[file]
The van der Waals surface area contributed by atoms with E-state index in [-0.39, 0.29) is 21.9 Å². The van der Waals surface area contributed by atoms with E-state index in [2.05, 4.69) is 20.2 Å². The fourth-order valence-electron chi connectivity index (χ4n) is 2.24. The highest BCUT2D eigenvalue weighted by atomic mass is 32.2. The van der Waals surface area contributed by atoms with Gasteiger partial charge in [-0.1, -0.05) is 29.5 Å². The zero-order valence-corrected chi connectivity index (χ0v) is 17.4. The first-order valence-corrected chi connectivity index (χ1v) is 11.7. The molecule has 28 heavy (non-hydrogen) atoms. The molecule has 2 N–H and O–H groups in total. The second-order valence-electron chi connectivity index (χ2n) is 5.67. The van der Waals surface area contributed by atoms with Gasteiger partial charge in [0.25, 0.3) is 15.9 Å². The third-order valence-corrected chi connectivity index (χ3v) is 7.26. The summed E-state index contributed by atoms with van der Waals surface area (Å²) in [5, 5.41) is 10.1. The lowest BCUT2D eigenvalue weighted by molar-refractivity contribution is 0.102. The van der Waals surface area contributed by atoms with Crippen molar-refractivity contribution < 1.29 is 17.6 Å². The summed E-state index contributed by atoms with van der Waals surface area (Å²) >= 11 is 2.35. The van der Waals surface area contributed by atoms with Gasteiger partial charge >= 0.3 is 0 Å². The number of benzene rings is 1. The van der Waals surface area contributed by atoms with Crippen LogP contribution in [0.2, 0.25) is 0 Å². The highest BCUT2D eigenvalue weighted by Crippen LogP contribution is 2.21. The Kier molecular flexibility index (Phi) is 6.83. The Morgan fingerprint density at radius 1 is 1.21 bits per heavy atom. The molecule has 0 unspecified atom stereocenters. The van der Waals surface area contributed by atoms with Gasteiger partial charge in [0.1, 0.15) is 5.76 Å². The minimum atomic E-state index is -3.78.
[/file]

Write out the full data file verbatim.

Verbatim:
The van der Waals surface area contributed by atoms with E-state index in [-0.39, 0.29) is 21.9 Å². The van der Waals surface area contributed by atoms with E-state index in [2.05, 4.69) is 20.2 Å². The fourth-order valence-electron chi connectivity index (χ4n) is 2.24. The highest BCUT2D eigenvalue weighted by atomic mass is 32.2. The van der Waals surface area contributed by atoms with Gasteiger partial charge in [-0.1, -0.05) is 29.5 Å². The zero-order valence-corrected chi connectivity index (χ0v) is 17.4. The first-order valence-corrected chi connectivity index (χ1v) is 11.7. The molecule has 28 heavy (non-hydrogen) atoms. The molecule has 2 N–H and O–H groups in total. The second-order valence-electron chi connectivity index (χ2n) is 5.67. The van der Waals surface area contributed by atoms with Gasteiger partial charge in [0.25, 0.3) is 15.9 Å². The third-order valence-corrected chi connectivity index (χ3v) is 7.26. The summed E-state index contributed by atoms with van der Waals surface area (Å²) in [5, 5.41) is 10.1. The lowest BCUT2D eigenvalue weighted by molar-refractivity contribution is 0.102. The van der Waals surface area contributed by atoms with Crippen molar-refractivity contribution < 1.29 is 17.6 Å². The summed E-state index contributed by atoms with van der Waals surface area (Å²) >= 11 is 2.35. The van der Waals surface area contributed by atoms with Gasteiger partial charge >= 0.3 is 0 Å². The number of benzene rings is 1. The van der Waals surface area contributed by atoms with Crippen LogP contribution in [0.2, 0.25) is 0 Å². The highest BCUT2D eigenvalue weighted by Crippen LogP contribution is 2.21. The Kier molecular flexibility index (Phi) is 6.83. The Morgan fingerprint density at radius 1 is 1.21 bits per heavy atom. The molecule has 0 unspecified atom stereocenters. The van der Waals surface area contributed by atoms with Gasteiger partial charge in [0.1, 0.15) is 5.76 Å². The minimum atomic E-state index is -3.78.